Playing Telephone: Inmate Complaints Highlight Issues Beyond FCC’s reach


A story by Beryl Lipton/ Crossposted with permission.

Last month, the Federal Communications Commission announced a second wave of reforms to inmate calling services. In an effort to relieve exorbitant inmate phone bills incurred by local and in-state contact — a gap unaffected by 2014's $3.15 cap on 15-minute interstate calls — the newest guidelines place a $1.65 limit on both intra- and interstate phone contact.

The regulations are also addressing the assortment of fees companies have attached to most conceivable junctions in the phone account process — deposit fees, auto-payment fees, connection fees, complaint fees.

A recent release of FCC complaints related to inmate calling services captures the confusion and frustration of consumers with often limited resources for the base charges as is. Included are multiple descriptions of mistaken charges, unresponsive companies, and undependable equipment. It's a reminder that it's not just the Goliaths of inmate services — Securus, Global TelLink, CenturyLink — that have been benefiting from the system. Regional operators also create their fair share of burden.

In Alabama, one man wrote of his experience trying to stay in touch with his wife, who is being held at the Montgomery Women's Facility. He alleges that his fees had essentially tripled. The maximum allowable amount of a deposit had decreased, meaning more occurrences of that transaction fee. And the Home WAVE video visitation equipment would regularly stall.

The phone company in question, ICSolutions, is mentioned multiple times in the complaints, as is another company, Inmate Call Solutions, names so similar that the FCC repeatedly issues warnings to the latter only to hear they have the wrong number.

We're still waiting to receive the responses provided in those instances where they were the proper subject, although some have been referred to the state regulator. One instance is in Idaho. A consumer contacted the FCC in July to report that voice recognition software had been disrupting and disconnecting phone calls.

The software is part of the ICSolutions phone system. Each inmate account is associated with a particular inmate's voice, in order to prevent any other person from charging calls. According to a representative of the facility, Idaho State Correctional Facility began a mass re-enrollment of their voice biometric system on Monday to try to solve the glitches.

The problem of equipment failure can become a costly one, as highlighted by multiple complaints. Lost minutes and connection fees can easily eat through funds, and restitution is not easily obtained.

But there are a selection of other issues that become apparent from the complaints.

In Kentucky, one consumer was informed that the new rates do not apply to halfway houses, where the reported connection fee was $10.75.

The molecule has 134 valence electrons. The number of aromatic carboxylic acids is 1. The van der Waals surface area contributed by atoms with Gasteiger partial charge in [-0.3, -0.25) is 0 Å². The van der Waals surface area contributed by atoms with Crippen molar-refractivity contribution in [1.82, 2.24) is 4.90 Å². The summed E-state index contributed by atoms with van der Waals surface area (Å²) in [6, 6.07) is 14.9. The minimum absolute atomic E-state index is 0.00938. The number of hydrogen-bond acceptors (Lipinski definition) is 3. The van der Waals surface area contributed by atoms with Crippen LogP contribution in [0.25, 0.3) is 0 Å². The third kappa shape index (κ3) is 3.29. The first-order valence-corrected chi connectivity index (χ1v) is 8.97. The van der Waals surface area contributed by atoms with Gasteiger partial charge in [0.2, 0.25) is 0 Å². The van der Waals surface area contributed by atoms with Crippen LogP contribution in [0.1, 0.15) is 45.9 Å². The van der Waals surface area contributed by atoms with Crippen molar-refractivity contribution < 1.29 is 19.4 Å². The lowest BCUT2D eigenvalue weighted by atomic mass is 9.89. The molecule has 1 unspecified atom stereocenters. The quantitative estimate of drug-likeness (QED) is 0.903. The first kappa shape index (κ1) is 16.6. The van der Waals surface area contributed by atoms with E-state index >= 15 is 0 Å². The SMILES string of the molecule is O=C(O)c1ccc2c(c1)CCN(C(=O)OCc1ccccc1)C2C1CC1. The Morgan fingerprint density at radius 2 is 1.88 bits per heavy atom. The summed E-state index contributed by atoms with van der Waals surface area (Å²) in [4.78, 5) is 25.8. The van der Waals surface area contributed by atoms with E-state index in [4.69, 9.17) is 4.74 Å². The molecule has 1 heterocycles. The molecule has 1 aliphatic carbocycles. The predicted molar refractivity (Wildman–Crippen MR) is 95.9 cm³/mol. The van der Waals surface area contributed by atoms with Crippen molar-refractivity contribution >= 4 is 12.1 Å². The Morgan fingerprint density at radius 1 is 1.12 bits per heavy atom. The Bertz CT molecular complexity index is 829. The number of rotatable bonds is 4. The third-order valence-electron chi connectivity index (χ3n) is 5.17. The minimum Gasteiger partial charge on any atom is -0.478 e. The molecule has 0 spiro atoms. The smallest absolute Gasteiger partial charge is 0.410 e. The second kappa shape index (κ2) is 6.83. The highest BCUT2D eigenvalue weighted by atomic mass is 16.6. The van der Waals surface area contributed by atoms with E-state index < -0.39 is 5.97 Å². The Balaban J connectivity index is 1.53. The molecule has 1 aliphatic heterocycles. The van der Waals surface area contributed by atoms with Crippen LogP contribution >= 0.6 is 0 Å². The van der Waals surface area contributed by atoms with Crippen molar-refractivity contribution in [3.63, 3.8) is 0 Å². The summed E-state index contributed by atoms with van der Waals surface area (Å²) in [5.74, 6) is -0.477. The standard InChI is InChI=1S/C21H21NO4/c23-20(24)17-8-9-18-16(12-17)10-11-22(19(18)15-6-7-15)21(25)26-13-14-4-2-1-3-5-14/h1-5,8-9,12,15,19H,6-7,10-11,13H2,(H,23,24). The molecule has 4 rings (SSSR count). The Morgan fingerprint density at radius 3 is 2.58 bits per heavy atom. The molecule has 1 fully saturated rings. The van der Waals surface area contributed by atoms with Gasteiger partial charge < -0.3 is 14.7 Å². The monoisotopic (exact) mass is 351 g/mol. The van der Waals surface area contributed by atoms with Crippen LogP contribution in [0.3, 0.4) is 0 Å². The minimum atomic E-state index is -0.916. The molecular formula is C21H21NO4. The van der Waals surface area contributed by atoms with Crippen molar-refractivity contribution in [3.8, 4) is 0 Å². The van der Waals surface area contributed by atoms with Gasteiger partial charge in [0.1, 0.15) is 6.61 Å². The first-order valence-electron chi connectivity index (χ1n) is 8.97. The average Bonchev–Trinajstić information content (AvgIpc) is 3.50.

Another in Oregon took issue with the schedule on which funds were withdrawn.

And in a nursing home in Illinois, an elderly man found himself on the receiving end of collect inmate calls.

The FCC notes that complaints can be used “to spot trends and practices that warrant investigation and enforcement action,” even, as in the case of inmate services, it can take years for changes to be made. But then, there's not always a lot that can be done to help at the federal level.

Oft-cited ill-aligned incentives, like site commissions, are still at the discretion of the facility. The FCC strongly discourages but cannot prohibit such phone call kickbacks received by facilities. The new regulations also won't affect other inmate technological communications, like video visitation systems or emails, though new rules in those areas are expected.

In the meantime, local action can sometimes be a temporary deterrent. One Kentucky bank, for example, has gone so far as to pro-actively block payments to a particular inmate calling company, only allowing transactions with prior written consent. “The reason is that there's been so much fraud through that company,” a representative said.

The FCC's attention to such problems can do much to alleviate them, then, it's no cure-all. The problem of state versus federal jurisdiction constantly comes into play, as it does with many federal regulations. For citizens from the Atlantic to Hawaii in search of a means of redress, this means an extended ping pong effect in the search for accountability that will require local diligence even in the wake of reforms.

Interested in exploring phone commissions and rules in your state? Check out the map of complaints above to see what's been said near you. Then start your own digging by reaching out at

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This story by Beryl Lipton originally appeared on Crossposted with permission.

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